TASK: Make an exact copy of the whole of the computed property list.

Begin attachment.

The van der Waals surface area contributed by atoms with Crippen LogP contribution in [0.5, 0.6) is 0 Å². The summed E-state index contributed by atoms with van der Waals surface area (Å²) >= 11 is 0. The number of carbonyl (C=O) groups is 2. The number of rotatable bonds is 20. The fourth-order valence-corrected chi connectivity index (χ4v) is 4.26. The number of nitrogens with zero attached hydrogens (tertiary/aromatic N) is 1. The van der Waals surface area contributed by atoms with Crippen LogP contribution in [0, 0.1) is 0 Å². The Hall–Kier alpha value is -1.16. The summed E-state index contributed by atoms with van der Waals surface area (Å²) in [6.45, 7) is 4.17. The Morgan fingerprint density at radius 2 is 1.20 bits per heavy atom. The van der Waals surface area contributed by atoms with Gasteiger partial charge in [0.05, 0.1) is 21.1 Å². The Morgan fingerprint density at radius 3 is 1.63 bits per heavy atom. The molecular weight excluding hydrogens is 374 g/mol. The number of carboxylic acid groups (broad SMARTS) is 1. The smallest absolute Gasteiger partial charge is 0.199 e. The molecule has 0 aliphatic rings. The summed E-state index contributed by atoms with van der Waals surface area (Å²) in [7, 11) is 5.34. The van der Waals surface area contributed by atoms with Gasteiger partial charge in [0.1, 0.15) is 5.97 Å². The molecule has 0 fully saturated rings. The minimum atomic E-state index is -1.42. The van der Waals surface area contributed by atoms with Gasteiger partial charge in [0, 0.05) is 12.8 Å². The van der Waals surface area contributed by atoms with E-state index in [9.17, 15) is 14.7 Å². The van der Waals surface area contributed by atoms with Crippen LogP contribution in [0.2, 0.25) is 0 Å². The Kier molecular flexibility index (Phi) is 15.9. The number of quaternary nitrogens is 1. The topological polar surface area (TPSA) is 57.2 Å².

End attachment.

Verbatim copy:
The van der Waals surface area contributed by atoms with Crippen LogP contribution in [0.5, 0.6) is 0 Å². The summed E-state index contributed by atoms with van der Waals surface area (Å²) >= 11 is 0. The number of carbonyl (C=O) groups is 2. The number of rotatable bonds is 20. The fourth-order valence-corrected chi connectivity index (χ4v) is 4.26. The number of nitrogens with zero attached hydrogens (tertiary/aromatic N) is 1. The van der Waals surface area contributed by atoms with Crippen LogP contribution in [0, 0.1) is 0 Å². The Hall–Kier alpha value is -1.16. The summed E-state index contributed by atoms with van der Waals surface area (Å²) in [6.45, 7) is 4.17. The Morgan fingerprint density at radius 2 is 1.20 bits per heavy atom. The van der Waals surface area contributed by atoms with Gasteiger partial charge in [0.05, 0.1) is 21.1 Å². The Morgan fingerprint density at radius 3 is 1.63 bits per heavy atom. The molecular weight excluding hydrogens is 374 g/mol. The number of carboxylic acid groups (broad SMARTS) is 1. The smallest absolute Gasteiger partial charge is 0.199 e. The molecule has 0 aliphatic rings. The summed E-state index contributed by atoms with van der Waals surface area (Å²) in [7, 11) is 5.34. The van der Waals surface area contributed by atoms with Gasteiger partial charge in [0.1, 0.15) is 5.97 Å². The molecule has 0 fully saturated rings. The minimum atomic E-state index is -1.42. The van der Waals surface area contributed by atoms with Gasteiger partial charge in [0, 0.05) is 12.8 Å². The van der Waals surface area contributed by atoms with E-state index in [9.17, 15) is 14.7 Å². The van der Waals surface area contributed by atoms with Crippen LogP contribution in [0.2, 0.25) is 0 Å². The Kier molecular flexibility index (Phi) is 15.9. The number of quaternary nitrogens is 1. The topological polar surface area (TPSA) is 57.2 Å².